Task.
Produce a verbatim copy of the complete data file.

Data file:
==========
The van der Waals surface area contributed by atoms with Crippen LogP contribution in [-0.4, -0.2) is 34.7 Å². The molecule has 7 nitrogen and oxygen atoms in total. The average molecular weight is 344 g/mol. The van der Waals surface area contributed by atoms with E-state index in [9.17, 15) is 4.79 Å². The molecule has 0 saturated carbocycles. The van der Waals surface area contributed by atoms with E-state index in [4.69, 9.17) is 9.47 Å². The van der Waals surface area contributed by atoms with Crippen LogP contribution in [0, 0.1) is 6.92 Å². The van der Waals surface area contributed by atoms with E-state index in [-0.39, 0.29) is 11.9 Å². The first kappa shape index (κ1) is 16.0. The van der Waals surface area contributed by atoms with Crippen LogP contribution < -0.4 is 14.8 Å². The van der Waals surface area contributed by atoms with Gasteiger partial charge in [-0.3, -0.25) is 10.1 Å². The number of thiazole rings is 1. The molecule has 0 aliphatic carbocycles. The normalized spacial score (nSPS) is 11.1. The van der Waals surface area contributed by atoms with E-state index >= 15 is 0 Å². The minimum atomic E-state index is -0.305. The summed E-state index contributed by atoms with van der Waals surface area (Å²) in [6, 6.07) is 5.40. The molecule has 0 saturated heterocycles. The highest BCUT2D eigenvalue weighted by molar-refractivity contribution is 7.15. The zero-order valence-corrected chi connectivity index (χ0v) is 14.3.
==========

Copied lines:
The van der Waals surface area contributed by atoms with Crippen LogP contribution in [-0.4, -0.2) is 34.7 Å². The molecule has 7 nitrogen and oxygen atoms in total. The average molecular weight is 344 g/mol. The van der Waals surface area contributed by atoms with E-state index in [9.17, 15) is 4.79 Å². The molecule has 0 saturated carbocycles. The van der Waals surface area contributed by atoms with E-state index in [4.69, 9.17) is 9.47 Å². The van der Waals surface area contributed by atoms with Crippen LogP contribution in [0, 0.1) is 6.92 Å². The van der Waals surface area contributed by atoms with E-state index in [-0.39, 0.29) is 11.9 Å². The first kappa shape index (κ1) is 16.0. The van der Waals surface area contributed by atoms with Crippen LogP contribution < -0.4 is 14.8 Å². The van der Waals surface area contributed by atoms with Gasteiger partial charge in [-0.3, -0.25) is 10.1 Å². The number of thiazole rings is 1. The molecule has 0 aliphatic carbocycles. The normalized spacial score (nSPS) is 11.1. The van der Waals surface area contributed by atoms with E-state index >= 15 is 0 Å². The minimum atomic E-state index is -0.305. The summed E-state index contributed by atoms with van der Waals surface area (Å²) in [6, 6.07) is 5.40. The molecule has 0 saturated heterocycles. The highest BCUT2D eigenvalue weighted by molar-refractivity contribution is 7.15. The zero-order valence-corrected chi connectivity index (χ0v) is 14.3.